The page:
Back to Bluegrass: Jorgenson Coming to SOhO
John Jorgenson has been playing a multitude of instruments since childhood, dating back to age eight, when he picked up the clarinet to go along with piano, which he’d been studying for four years to keep pace with his older sister in a family of musicians. Then it was guitar after hearing the Beatles, and bassoon because he wanted to audition for the all-state honor band and his junior high teacher told him it was the hardest instrument to play.
That competitive spirit has long since faded as his main motivation as a musician, but variety still provides the spice to his musical life six decades after Jorgenson first started playing even in his early days when he played simultaneously in three different bands at Disneyland in his 20s and also mastered mandolin, mandocello, Dobro, pedal steel, upright bass, bouzouki, and saxophone.
But Jorgenson is still best known for his guitar work in the Desert Rose Band, the mid-1980s California country-rock band he co-founded with former Byrd/Flying Burrito Brother Chris Hillman and country-bluegrass stalwart Herb Pedersen. The Desert Rose Band defied the Nashville mainstream to score several country hits while Jorgenson captured the Academy of Country Music’s “Guitarist of the Year” award two years in a row. Jorgenson was also the architect of the band’s winning sound.
“I had started playing with Chris in an acoustic format but the songs that he was starting to write sounded like they needed to have a full band, bass, and drums and pedal steel,” recalled Jorgenson. “I had a vision in my mind to combine the harmonies and bluegrass style of Bill Monroe with the classic British rock sounds like the Pretenders and mixing in classic California country and rockabilly. I campaigned for that idea, and he resisted until I recorded some demos of the songs, the way that I heard them in my head. It turned out to be a great mix.”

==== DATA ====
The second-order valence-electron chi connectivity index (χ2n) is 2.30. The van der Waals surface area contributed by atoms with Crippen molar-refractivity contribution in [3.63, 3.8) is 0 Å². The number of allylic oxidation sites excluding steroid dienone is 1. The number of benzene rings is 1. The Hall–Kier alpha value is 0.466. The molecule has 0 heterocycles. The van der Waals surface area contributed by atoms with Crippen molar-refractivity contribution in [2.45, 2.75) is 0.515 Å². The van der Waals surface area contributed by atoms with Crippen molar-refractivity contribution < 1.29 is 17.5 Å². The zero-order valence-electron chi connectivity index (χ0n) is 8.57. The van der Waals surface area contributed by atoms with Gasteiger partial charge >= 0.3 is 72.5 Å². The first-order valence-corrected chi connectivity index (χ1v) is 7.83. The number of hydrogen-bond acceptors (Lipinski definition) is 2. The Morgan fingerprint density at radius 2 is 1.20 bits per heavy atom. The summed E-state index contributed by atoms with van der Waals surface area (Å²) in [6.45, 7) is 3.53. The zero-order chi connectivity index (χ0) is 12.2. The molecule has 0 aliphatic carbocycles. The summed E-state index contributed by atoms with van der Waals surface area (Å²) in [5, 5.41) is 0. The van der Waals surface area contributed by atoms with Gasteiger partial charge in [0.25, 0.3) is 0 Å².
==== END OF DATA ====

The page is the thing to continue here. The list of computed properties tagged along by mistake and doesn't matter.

In the 1990s, Jorgenson took his guitar skills into a triple guitar threat trio called Hellecasters for a few years before Elton John tapped him to record and tour for six years, a period that also saw him work with everyone from Sting to Billy Joel, Barbra Streisand and Bonnie Raitt.
He also worked with bluegrass pioneer Earl Scruggs, earning a Grammy nomination for Best Bluegrass Album toward the tail end of the banjo master’s career, the same year he won one for Best Country Instrumental with Montecito resident Brad Paisley. It was Scruggs’ death that prompted Jorgenson to form the John Jorgenson Bluegrass Band, aka J2B2, with banjoist Pedersen as his main foil, once again finding a venue for his vision. The quartet quickly earned praise for its impeccable musicianship and innovate songs and stirring three-part harmonies.
“I just really missed playing bluegrass,” he explained about J2B2, which also features Mark Fain on bass and Patrick Sauber on acoustic guitar. “I knew Herb and I sing well together, we like each other’s songs, and we’ve been fans of each other since even before Desert Rose. There are so many places where we intersect, and we both have been sidemen to so many different people, so we know how to be supportive.”
J2B2, which played the Maverick Saloon in Santa Ynez as part of the Tales from the Tavern series earlier this fall, makes its local debut on November 21 at SOhO, just a half-hour drive from Jorgenson’s home in Ventura. And while most might consider bluegrass too limited of a genre to contain his diverse set of skills, Jorgenson doesn’t see it that way.
“I don’t feel restricted at all — in fact it’s more the opposite,” Jorgenson said, noting that the drummer-less format of bluegrass bands allows for multiple roles for the songs. “The mandolin and guitar become powerful rhythm instruments, really the whole ensemble which I really like being a part of. The harmonies are amazing, and there’s just so much energy. It’s never boring at all.”